Could we use wormholes for space travel? New study explains

A new theory has attempted to explain whether wormholes, a theoretical connection of two separate points in space-time, can be used as a viable solution for future human space travel.

But what exactly are wormholes?

Discovered by the legendary Jewish physicist Albert Einstein and the American-Israeli physicist Nathan Rosen, who coined it as the term “Einstein-Rosen bridge,” a wormhole is a hypothetical passage through space-time that allows rapid travel and instantaneous between two distant points in space-time.

Although these wormholes have never been observed, they are compatible with Einstein’s theory of general relativity.

Before a new study by physicist Pascal Koiran, it was widely believed that a theoretical exotic form of matter would be needed to keep a wormhole open, as it would quickly disappear after its creation without a force preventing it from closing.

Now a study, published in the scientific journal arXiv in October, he proposed that wormholes could be more stable than previously thought.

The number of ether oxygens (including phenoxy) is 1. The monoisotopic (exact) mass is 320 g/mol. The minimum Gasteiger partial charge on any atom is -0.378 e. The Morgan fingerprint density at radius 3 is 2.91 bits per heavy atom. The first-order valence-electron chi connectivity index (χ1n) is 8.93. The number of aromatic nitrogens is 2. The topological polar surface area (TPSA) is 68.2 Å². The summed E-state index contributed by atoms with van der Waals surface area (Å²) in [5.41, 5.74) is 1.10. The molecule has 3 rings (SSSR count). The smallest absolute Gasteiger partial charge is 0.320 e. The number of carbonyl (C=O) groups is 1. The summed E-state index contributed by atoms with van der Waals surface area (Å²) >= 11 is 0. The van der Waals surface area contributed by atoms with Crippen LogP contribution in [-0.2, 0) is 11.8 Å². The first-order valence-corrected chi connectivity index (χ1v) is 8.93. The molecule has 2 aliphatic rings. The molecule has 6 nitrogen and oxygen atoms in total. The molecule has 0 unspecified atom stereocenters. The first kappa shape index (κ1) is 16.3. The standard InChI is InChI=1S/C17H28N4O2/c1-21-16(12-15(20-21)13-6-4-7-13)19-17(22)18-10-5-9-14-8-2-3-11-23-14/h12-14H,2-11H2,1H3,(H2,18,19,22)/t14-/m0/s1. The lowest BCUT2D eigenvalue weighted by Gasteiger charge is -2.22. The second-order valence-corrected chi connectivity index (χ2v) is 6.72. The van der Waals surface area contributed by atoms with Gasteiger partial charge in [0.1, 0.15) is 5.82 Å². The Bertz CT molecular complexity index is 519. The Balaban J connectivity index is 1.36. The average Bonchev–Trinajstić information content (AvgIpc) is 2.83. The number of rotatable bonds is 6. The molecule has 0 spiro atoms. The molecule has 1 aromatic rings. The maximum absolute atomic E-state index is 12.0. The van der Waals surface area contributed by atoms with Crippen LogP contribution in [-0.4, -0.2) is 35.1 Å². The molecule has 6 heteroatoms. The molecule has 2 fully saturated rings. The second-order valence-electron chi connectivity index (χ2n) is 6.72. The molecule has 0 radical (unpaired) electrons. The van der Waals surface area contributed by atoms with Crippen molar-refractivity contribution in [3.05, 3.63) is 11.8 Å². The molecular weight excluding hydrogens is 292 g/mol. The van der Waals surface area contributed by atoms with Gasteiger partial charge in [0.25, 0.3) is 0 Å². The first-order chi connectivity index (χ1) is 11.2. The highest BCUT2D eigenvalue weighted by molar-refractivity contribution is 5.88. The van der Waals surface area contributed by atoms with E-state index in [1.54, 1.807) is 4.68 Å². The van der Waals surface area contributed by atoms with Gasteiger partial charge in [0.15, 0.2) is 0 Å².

Albert Einstein (credit: PIXABAY)

Koiran proposes to analyze wormholes using not the popular Schwartzchild metric that is commonly used to analyze black holes, but the Eddington-Finkelstein metric.

The study found that using the metric, a particle could be documented crossing the event horizon at the entrance to the wormhole, traversing it, and reaching the other side in a finite amount of time.

That means that the path of a particle passing through a hypothetical wormhole could be more easily traced using the Eddington-Finkelstein metric.

If particles can pass through a wormhole and reach the other side unharmed, perhaps one day humans will be able to travel through a wormhole and reach points in space-time that are currently unreachable using current forms of space travel.

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